Liberals’ sweeping budget bill includes $15 minimum wage and election law changes
Other measures in the bill were supposed to have been in an implementation bill last year
OTTAWA — The federal Liberals’ bill to enact parts of their budget includes changes to emergency aid, taxes and a $15 national minimum wage alongside other items such as an election-law amendment.
The change to the Canada Elections Act would specify that it is illegal to “knowingly” make false statements about a candidate or party leader.
There are also provisions in the bill to give the National Research Council a mandate to produce “drugs and devices” to protect or improve Canadians’ health.
Other measures in the bill were supposed to have been in an implementation bill last year, but weren’t when the Liberals eschewed tabling a budget due to the COVID-19 pandemic.
Among those measures are changes to the Social Security Tribunal that adjudicates Canadians’ appeals of rulings on their requests for employment insurance and Canada Pension Plan benefits.
Another such change is easing access to a benefit for parents of murdered or missing children, and doubling to 104 weeks the leave available to them under the Canada Labour Code.
A spokeswoman for Finance Minister Chrystia Freeland said all the measures in the legislation were detailed in the April 19 budget. Katherine Cuplinskas said in a written statement that the government hoped other parties would back the bill.
The fate of the minority Liberal government rests on getting support from one major party in the House of Commons, without which the government would fall and trigger a process that would likely lead to an election campaign.
NDP Leader Jagmeet Singh said there were several measures in the bill that were positive, pointing to the $15 minimum wage that his party had pushed for during the 2015 federal election before Singh became leader.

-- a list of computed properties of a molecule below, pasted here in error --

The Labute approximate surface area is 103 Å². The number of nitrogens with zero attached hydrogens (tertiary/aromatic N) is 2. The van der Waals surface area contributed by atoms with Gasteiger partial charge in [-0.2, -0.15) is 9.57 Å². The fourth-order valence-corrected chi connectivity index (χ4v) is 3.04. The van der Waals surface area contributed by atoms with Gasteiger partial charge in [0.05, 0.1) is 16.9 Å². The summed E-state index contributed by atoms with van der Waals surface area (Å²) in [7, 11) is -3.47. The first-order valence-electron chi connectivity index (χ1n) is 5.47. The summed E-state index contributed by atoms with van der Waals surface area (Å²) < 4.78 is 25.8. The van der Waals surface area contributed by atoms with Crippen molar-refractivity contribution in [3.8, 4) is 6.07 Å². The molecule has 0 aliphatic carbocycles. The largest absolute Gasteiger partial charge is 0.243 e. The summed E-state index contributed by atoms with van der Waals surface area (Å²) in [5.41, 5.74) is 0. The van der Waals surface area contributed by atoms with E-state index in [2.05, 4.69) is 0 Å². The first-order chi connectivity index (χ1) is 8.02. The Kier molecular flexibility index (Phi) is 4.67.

At the time, the Liberals under Justin Trudeau panned the New Democrat proposal because it left out the majority of workers whose hourly wage floor is set by provinces.
The bill would set the minimum wage at $15 per hour, or the corresponding provincial minimum if it is higher, with annual increases to keep up with inflation.
But Singh noted it wouldn’t come into effect for six months until after the bill becomes law, which he called an unnecessary delay.
He also said he was concerned that the bill didn’t address issues around paid sick leave that experts have cited as a key measure to slowing the spread of COVID-19 through workplaces.
“In general, this is what we’ve seen with the Liberal government: They signal some right, good things and then say some good announcements, but when it comes down to the actual work being done, they’re not doing the work necessary,” Singh told reporters on Parliament Hill.
Conservative Leader Erin O’Toole called the budget a “major letdown” that didn’t deal with the issues of the pandemic, including work on funding for provincial health-care systems.
He also said the budgetary plan “spends in a way that is threatening the future prosperity of Canadians.”
Budget forecasts estimate the national debt will rise to $1.4 trillion on the back of consecutive deficits over the next five years.
“We will continue to examine the budget and the implementation act, hold the government to account on it and propose alternatives to secure a future for Canadians,” O’Toole said during a news conference.